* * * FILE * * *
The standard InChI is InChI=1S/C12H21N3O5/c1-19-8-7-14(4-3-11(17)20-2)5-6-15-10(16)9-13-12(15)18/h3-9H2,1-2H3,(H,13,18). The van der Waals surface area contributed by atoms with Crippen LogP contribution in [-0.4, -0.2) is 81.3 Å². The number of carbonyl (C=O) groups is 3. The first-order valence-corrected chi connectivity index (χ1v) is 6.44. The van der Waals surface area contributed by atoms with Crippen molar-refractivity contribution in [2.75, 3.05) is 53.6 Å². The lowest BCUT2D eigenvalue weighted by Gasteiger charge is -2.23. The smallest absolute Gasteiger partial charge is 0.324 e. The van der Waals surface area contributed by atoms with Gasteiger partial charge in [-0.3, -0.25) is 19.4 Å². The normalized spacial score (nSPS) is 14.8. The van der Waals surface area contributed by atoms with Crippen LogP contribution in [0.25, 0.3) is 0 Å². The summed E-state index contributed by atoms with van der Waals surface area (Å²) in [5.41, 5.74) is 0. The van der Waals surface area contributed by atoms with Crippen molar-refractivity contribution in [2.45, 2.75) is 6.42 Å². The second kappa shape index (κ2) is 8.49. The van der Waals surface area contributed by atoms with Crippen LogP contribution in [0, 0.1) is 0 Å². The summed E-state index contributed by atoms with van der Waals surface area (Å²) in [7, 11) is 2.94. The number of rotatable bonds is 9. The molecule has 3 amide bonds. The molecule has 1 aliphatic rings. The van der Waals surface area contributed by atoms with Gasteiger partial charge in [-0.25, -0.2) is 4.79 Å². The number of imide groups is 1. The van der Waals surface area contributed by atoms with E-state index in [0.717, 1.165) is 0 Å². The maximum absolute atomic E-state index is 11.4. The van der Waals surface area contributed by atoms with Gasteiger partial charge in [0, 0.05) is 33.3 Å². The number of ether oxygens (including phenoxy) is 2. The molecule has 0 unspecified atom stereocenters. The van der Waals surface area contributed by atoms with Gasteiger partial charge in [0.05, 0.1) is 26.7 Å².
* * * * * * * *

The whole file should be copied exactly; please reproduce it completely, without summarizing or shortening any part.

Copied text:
The standard InChI is InChI=1S/C12H21N3O5/c1-19-8-7-14(4-3-11(17)20-2)5-6-15-10(16)9-13-12(15)18/h3-9H2,1-2H3,(H,13,18). The van der Waals surface area contributed by atoms with Crippen LogP contribution in [-0.4, -0.2) is 81.3 Å². The number of carbonyl (C=O) groups is 3. The first-order valence-corrected chi connectivity index (χ1v) is 6.44. The van der Waals surface area contributed by atoms with Crippen molar-refractivity contribution in [2.75, 3.05) is 53.6 Å². The lowest BCUT2D eigenvalue weighted by Gasteiger charge is -2.23. The smallest absolute Gasteiger partial charge is 0.324 e. The van der Waals surface area contributed by atoms with Gasteiger partial charge in [-0.3, -0.25) is 19.4 Å². The normalized spacial score (nSPS) is 14.8. The van der Waals surface area contributed by atoms with Crippen LogP contribution in [0.25, 0.3) is 0 Å². The summed E-state index contributed by atoms with van der Waals surface area (Å²) in [5.41, 5.74) is 0. The van der Waals surface area contributed by atoms with Crippen molar-refractivity contribution in [2.45, 2.75) is 6.42 Å². The second kappa shape index (κ2) is 8.49. The van der Waals surface area contributed by atoms with Crippen LogP contribution in [0, 0.1) is 0 Å². The summed E-state index contributed by atoms with van der Waals surface area (Å²) in [7, 11) is 2.94. The number of rotatable bonds is 9. The molecule has 3 amide bonds. The molecule has 1 aliphatic rings. The van der Waals surface area contributed by atoms with Gasteiger partial charge in [-0.25, -0.2) is 4.79 Å². The number of imide groups is 1. The van der Waals surface area contributed by atoms with E-state index in [0.717, 1.165) is 0 Å². The maximum absolute atomic E-state index is 11.4. The van der Waals surface area contributed by atoms with Gasteiger partial charge in [0, 0.05) is 33.3 Å². The number of ether oxygens (including phenoxy) is 2. The molecule has 0 unspecified atom stereocenters. The van der Waals surface area contributed by atoms with Gasteiger partial charge in [0.05, 0.1) is 26.7 Å².